1923 - The earth shook violently in Kanto, Japan. It was the worst earthquake in Japan’s history (magnituded 7.1), killing some 140,000 people.

1939 - This day would live in infamy as the beginning of World War II. It was marked by the invasion of Poland by Nazi troops and planes. Polish defenses crumbled under the massive mechanized land and air assault.

1949 - "Martin Kane, Private Eye" debuted on NBC-TV. William Gargan starred on the Thursday night program. Gargan’s "Martin Kane" was a smooth, wisecracking operator who worked closely with the cops. His headquarters were at Happy McMann’s tobacco shop. As time passed, the format changed and so did the lead. Kane no longer worked closely with the fuzz and three other actors played the famous detective, Lloyd Nolan (1951-52), Lee Tracy (1952-53) and Mark Stevens (1953-54). "Martin Kane, Private Eye" ended on June 17, 1954.

1951 - The United States, Australia and New Zealand signed a mutual defense pact, the "ANZUS Treaty".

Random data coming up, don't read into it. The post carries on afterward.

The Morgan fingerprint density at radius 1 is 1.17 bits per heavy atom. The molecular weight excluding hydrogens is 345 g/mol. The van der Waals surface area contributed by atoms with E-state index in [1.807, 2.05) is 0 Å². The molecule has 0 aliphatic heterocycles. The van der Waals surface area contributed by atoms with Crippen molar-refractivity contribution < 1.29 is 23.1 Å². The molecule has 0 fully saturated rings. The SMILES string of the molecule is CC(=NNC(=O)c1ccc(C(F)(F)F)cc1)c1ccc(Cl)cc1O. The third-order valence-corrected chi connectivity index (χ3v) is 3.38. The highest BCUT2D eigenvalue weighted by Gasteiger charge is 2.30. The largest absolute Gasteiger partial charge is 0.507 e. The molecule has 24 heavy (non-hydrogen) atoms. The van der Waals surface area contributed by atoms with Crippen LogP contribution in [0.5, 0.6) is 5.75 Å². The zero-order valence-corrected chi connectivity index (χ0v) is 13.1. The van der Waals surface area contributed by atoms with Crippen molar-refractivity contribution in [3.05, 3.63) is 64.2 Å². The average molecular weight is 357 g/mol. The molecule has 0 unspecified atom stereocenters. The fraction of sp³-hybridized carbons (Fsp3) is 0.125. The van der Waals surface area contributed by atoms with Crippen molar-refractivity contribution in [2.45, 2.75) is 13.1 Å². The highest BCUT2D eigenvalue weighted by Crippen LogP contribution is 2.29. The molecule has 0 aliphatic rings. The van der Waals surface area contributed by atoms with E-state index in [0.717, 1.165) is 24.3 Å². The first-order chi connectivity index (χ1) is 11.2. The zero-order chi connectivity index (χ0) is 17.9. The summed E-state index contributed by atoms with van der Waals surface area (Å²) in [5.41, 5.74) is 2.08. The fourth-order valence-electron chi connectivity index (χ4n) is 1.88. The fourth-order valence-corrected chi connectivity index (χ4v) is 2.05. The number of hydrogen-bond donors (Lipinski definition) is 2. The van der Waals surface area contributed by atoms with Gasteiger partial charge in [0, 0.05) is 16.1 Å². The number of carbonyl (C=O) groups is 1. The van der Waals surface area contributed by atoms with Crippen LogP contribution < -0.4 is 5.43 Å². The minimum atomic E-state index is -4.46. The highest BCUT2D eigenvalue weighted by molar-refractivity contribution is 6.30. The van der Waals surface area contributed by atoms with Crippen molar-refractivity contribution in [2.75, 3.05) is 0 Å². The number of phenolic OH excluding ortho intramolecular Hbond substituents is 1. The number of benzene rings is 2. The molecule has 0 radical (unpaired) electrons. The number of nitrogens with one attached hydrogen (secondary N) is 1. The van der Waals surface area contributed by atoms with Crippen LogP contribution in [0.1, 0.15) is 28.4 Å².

1962 - An earthquake struck northwestern Iran near Qazvin. The magnitude 7.3 quake killed some 12,000 people.

1971 - When Danny Murtaugh, manager of the Pittsburgh Pirates, handed in his lineup card to the umpire, it contained the names of nine black baseball players -- a first for the major leagues.

1972 - The O’Jays received a gold record for "Back Stabbers". It was the first hit for the group from Canton, OH. The O’Jays would place nine more hits on the pop and R&B charts. Five of them were gold record winners: "Love Train", "I Love Music", "Use ta Be My Girl", "For the Love of Money" and "Put Your Hands Together".